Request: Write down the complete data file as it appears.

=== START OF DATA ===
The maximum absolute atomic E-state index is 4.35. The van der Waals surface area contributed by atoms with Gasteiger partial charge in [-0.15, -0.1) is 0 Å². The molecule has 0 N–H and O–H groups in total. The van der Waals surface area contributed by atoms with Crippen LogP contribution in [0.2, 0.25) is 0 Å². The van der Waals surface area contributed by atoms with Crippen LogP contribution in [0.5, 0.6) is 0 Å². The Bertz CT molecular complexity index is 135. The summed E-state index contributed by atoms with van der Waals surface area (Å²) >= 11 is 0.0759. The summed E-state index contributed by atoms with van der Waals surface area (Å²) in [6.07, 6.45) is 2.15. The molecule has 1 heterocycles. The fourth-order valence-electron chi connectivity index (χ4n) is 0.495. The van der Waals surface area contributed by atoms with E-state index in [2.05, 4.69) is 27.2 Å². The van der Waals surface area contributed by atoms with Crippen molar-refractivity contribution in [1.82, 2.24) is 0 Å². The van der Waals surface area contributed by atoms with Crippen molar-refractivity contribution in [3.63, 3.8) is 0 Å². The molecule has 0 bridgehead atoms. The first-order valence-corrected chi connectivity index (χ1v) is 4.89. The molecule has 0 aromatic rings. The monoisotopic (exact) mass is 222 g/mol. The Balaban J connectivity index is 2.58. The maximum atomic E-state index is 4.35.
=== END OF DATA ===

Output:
The maximum absolute atomic E-state index is 4.35. The van der Waals surface area contributed by atoms with Gasteiger partial charge in [-0.15, -0.1) is 0 Å². The molecule has 0 N–H and O–H groups in total. The van der Waals surface area contributed by atoms with Crippen LogP contribution in [0.2, 0.25) is 0 Å². The van der Waals surface area contributed by atoms with Crippen LogP contribution in [0.5, 0.6) is 0 Å². The Bertz CT molecular complexity index is 135. The summed E-state index contributed by atoms with van der Waals surface area (Å²) >= 11 is 0.0759. The summed E-state index contributed by atoms with van der Waals surface area (Å²) in [6.07, 6.45) is 2.15. The molecule has 1 heterocycles. The fourth-order valence-electron chi connectivity index (χ4n) is 0.495. The van der Waals surface area contributed by atoms with E-state index in [2.05, 4.69) is 27.2 Å². The van der Waals surface area contributed by atoms with Crippen molar-refractivity contribution in [1.82, 2.24) is 0 Å². The van der Waals surface area contributed by atoms with Crippen molar-refractivity contribution in [3.63, 3.8) is 0 Å². The molecule has 0 bridgehead atoms. The first-order valence-corrected chi connectivity index (χ1v) is 4.89. The molecule has 0 aromatic rings. The monoisotopic (exact) mass is 222 g/mol. The Balaban J connectivity index is 2.58. The maximum atomic E-state index is 4.35.